An Interior Designer Who Spent 8 Years Earning His Bachelor's

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Young Money

Flo, originally from Romania, has lived in the United States since he was eight and is proud to say he speaks English without much of an accent. After several years of experimenting with different classes to figure out his interests, he earned his Bachelor in Interior Design at 26. He now works as a store design planner in Ohio for a nationwide retailer. Flo shares some stories about his background, his run-in with office politics, and his plan to become financially independent by 45.

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Interview with Flo:

Why did it take you so long to finish your bachelor's degree?

I graduated high school on time at 18, but then I didn't know what I wanted to do with my life. I started at a community college, taking basic classes and random electives, to see if anything interested me. I finally decided on a major and completed my courses to earn an associate's degree. I then transferred to a university to complete my bachelor's in the same field. Transferring always sucks, but it's even worse when you move into a small program like interior design, instead of something like business administration. Classes aren't offered year-round, so you have to wait until specific semesters to take them. For that reason, I spent 3 additional years on my bachelor's. I also worked all throughout college, so I couldn't load up on credits.

What was it like living in Romania and moving to the United States? Has your background impacted your values or lifestyle?

 We weren't wealthy by any means. We lived in a small condo in Bucharest, used public transportation, and ate at home like most Europeans. We moved to the US by way of the visa lottery. My parents didn't speak the language, and I barely knew any English since I was just eight at the time. When we got here, my parents worked as servers and cooks. My mom decided she wanted to do better than that, so she went to college and became a nurse. She continues going to college to advance her career, but I question her return on investment at this point. College gave her opportunities she never would've had, and it did the same for me. With all that said, I question college for future generations with costs increasing and the dilution of degree weight.

How did you end up at your current job?

I was trying to leave my old employer for quite some time. A toxic work environment and a lack of growth opportunity (due to corporate politics) turned me off.

Oh wow! Tell us more about corporate politics and how they inhibited your growth.

The best way to put this: you kiss their ass, or you can kiss your own ass goodbye. My department and specifically, the Director and VP, were all from the toxic era of the company's culture. It was their way or the highway. If you spoke up or challenged them on anything, you got on their wrong side. They definitely hired a different breed of people back in the day. My manager (and everyone who was not from that era) was great to work with. The current CEO is excellent and progressive. I'm hoping they reevaluate their leadership overall and see who aligns with the current image. As a side note, the department had several layoffs this year, and the people who got let go were all people who challenged the Director. All I'm saying is, that place will remain toxic AF as long as lousy leadership remains in place.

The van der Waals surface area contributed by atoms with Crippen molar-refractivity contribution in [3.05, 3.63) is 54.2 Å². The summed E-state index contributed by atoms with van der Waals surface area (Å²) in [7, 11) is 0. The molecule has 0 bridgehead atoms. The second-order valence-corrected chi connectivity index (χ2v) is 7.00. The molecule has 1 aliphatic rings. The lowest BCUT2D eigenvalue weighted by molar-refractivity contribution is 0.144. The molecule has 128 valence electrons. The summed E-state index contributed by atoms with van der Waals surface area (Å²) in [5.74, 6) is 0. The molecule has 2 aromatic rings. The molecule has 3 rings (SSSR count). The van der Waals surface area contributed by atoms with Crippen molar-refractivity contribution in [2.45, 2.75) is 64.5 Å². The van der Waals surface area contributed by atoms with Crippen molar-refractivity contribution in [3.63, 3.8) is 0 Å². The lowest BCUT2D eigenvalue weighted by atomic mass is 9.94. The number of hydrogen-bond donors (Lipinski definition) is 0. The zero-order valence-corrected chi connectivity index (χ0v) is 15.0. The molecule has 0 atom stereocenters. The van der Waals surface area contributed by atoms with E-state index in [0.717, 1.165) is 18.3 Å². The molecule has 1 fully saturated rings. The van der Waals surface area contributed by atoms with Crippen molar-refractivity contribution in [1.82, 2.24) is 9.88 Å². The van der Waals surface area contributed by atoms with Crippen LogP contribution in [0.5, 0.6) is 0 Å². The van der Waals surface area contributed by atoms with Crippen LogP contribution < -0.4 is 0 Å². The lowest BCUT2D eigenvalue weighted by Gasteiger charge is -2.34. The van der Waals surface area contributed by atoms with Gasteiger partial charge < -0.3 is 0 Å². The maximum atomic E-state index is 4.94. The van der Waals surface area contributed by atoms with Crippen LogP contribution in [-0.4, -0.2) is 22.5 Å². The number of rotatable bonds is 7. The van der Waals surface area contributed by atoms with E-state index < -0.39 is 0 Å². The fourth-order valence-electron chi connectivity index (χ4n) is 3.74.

Did you ever negotiate with your previous or current employer?

I asked for a raise at my previous employer and was turned down because of politics. At my current employer, I asked for how much I believe I was worth. I negotiated both my pay as well as PTO. Starting PTO was a joke, but current PTO is still lower than my previous employer. I had not negotiated much before this time. Funny story: I tried negotiating with my internet provider. I was in such an "I want less" mindset that I accidentally ended up canceling our internet. Thankfully my significant other signed up for it with the promo they offered me LOL.

Why do you think you were turned down at your previous employer?

My manager pushed for both a raise and promotion but was overruled by the Director. When the promotion season came around, my manager endorsed me for it and was very vocal about it to the group. When promotions happened, the person that I trained received the promotion over me. My manager was in shock and couldn't explain it. I'm glad it didn't happen because it opened my eyes to the toxicity of that place.

What are your money goals today?

My goal is to be financially independent by age 45. I was paying down my student loans (about $15k. I worked throughout school), and I was like, what happens if I contribute a little more than the minimum? I saw the reduced amount and became obsessed with seeing how fast the amount due was dropping. I started calculating the exact month and day that I would have it paid off by. Once I paid it off, I was high on this mentality. What else can I do now? I learned about FI in 2017 and now try my best to increase my net worth as much as possible. I'm hoping to hit the $100k milestone by the end of the year. So far this year: 

  • Maxed out both 2019 & 2020 Roth IRAs
  • Funded a 7-month emergency fund
  • On track to max out my 401k and my HSA
  • Recently paid off my car
How have you learned so much about personal finances?

The Choose FI podcast really helped drive my learning further. The way they present information is very calming and relatable, filled with many examples from real stories. Otherwise, I've been listening to several free e-books and audiobooks from the Libby app. Almost all my reading material is about finance nowadays. It's become a sort of obsession.

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